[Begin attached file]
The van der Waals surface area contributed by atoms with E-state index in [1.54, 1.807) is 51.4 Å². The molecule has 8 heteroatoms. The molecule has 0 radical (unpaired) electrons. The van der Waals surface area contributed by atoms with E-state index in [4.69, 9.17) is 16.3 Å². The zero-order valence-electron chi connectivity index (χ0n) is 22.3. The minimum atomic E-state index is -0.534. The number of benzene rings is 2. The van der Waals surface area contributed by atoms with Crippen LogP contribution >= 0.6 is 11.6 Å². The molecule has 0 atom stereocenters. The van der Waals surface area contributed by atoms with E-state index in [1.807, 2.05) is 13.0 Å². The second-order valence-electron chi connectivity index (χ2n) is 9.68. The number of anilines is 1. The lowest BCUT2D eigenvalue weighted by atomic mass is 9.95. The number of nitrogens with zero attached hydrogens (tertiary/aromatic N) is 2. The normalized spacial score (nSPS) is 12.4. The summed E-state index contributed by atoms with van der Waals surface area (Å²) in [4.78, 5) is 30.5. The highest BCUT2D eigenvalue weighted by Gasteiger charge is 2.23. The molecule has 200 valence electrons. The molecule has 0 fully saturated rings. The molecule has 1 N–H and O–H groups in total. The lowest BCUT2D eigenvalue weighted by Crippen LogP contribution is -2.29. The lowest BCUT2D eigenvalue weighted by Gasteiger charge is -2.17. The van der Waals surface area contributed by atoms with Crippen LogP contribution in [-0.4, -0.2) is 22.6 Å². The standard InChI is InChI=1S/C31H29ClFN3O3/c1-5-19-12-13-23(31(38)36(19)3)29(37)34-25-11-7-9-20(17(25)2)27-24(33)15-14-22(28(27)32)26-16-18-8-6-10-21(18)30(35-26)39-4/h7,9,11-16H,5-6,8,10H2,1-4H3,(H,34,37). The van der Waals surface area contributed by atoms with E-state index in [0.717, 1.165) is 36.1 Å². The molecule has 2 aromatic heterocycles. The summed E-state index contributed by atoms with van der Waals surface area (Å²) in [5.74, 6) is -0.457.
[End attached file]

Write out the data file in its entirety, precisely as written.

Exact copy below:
The van der Waals surface area contributed by atoms with E-state index in [1.54, 1.807) is 51.4 Å². The molecule has 8 heteroatoms. The molecule has 0 radical (unpaired) electrons. The van der Waals surface area contributed by atoms with E-state index in [4.69, 9.17) is 16.3 Å². The zero-order valence-electron chi connectivity index (χ0n) is 22.3. The minimum atomic E-state index is -0.534. The number of benzene rings is 2. The van der Waals surface area contributed by atoms with Crippen LogP contribution >= 0.6 is 11.6 Å². The molecule has 0 atom stereocenters. The van der Waals surface area contributed by atoms with E-state index in [1.807, 2.05) is 13.0 Å². The second-order valence-electron chi connectivity index (χ2n) is 9.68. The number of anilines is 1. The lowest BCUT2D eigenvalue weighted by atomic mass is 9.95. The number of nitrogens with zero attached hydrogens (tertiary/aromatic N) is 2. The normalized spacial score (nSPS) is 12.4. The summed E-state index contributed by atoms with van der Waals surface area (Å²) in [4.78, 5) is 30.5. The highest BCUT2D eigenvalue weighted by Gasteiger charge is 2.23. The molecule has 200 valence electrons. The molecule has 0 fully saturated rings. The molecule has 1 N–H and O–H groups in total. The lowest BCUT2D eigenvalue weighted by Crippen LogP contribution is -2.29. The lowest BCUT2D eigenvalue weighted by Gasteiger charge is -2.17. The van der Waals surface area contributed by atoms with Crippen LogP contribution in [-0.4, -0.2) is 22.6 Å². The standard InChI is InChI=1S/C31H29ClFN3O3/c1-5-19-12-13-23(31(38)36(19)3)29(37)34-25-11-7-9-20(17(25)2)27-24(33)15-14-22(28(27)32)26-16-18-8-6-10-21(18)30(35-26)39-4/h7,9,11-16H,5-6,8,10H2,1-4H3,(H,34,37). The van der Waals surface area contributed by atoms with E-state index in [0.717, 1.165) is 36.1 Å². The molecule has 2 aromatic heterocycles. The summed E-state index contributed by atoms with van der Waals surface area (Å²) in [5.74, 6) is -0.457.